Impact of Diabetes Mellitus on Survival in Patients Bridged to Transplantation with Left Ventricular Assist Devices in the United States
Coronary Artery Disease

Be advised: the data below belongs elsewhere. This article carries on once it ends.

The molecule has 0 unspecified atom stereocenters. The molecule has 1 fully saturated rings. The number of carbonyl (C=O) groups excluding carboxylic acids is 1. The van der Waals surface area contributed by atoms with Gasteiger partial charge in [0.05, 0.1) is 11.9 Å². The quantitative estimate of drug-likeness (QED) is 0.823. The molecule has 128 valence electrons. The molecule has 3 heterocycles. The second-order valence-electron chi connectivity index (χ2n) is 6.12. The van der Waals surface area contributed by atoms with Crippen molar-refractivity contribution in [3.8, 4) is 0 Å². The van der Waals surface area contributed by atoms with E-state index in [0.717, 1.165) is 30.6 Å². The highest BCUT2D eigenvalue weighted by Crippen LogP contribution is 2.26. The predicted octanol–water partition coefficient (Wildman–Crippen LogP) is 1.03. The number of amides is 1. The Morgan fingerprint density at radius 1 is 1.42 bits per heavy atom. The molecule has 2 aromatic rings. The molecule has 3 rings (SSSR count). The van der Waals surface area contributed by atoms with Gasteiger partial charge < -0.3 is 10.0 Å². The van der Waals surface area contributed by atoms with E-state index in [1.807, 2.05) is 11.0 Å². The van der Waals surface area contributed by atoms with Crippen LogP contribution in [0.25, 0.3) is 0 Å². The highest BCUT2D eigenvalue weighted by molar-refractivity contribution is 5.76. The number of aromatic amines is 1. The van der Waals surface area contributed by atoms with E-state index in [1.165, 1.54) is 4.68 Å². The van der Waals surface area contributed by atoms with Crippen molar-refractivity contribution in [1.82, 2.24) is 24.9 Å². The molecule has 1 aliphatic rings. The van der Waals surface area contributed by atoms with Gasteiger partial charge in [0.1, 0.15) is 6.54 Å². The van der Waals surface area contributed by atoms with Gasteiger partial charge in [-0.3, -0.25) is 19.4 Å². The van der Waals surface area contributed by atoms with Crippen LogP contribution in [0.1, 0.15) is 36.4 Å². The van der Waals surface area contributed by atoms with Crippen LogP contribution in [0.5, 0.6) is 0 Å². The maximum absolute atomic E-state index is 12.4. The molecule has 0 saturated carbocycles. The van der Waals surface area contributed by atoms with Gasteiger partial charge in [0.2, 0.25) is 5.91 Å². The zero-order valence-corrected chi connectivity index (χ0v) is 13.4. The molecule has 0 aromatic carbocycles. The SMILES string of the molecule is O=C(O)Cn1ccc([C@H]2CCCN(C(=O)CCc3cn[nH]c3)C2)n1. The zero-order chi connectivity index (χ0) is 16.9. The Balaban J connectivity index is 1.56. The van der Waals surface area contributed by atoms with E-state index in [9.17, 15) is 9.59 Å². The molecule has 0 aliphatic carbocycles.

Diabetes mellitus (DM) is associated with increased mortality in advanced heart failure and in patients undergoing cardiac surgery. However, its impact on outcomes in patients supported with left ventricular assist devices (LVAD) is not well established. We queried the United Network for Organ Sharing (UNOS) for all adults listed for heart transplantation and bridged with continuous-flow LVAD in the United States from 2000 to 2015. We compared the pre- and post-transplant mortality of patients with and without DM. Unadjusted and adjusted time-event analyses were performed. A total of 4,978 patients were included in this analysis, of whom 33% had DM. Mean age was 53 ± 12 years, 79% were male, and 65% were Caucasian. Compared with those without, patients with DM were older (age 52 vs. 57 years; p < 0.001), more likely to be male (78% vs. 82%; p = 0.007), smokers (52% vs. 57%; p = 0.011), obese (mean body mass index [BMI] 28 vs. 30; p < 0.00), and have ischemic cardiomyopathy (37% vs. 53%; p < 0.001). Diabetes mellitus was not associated with increased wait-list mortality (adjusted hazard ratio [HR]: 1.16 [0.88-1.53]; p = 0.30), or wait-list mortality/delisting (HR: 1.17 [0.97-1.41]; p = 0.11). Among patients who underwent transplantation, DM was associated with increased adjusted overall mortality (HR: 1.23 [1.002-1.52]; p = 0.048). One-third of patients bridged-to-transplantation with LVAD in the United States have DM. While it does not increase wait-list mortality or delisting, DM is associated with decreased post-transplantation survival.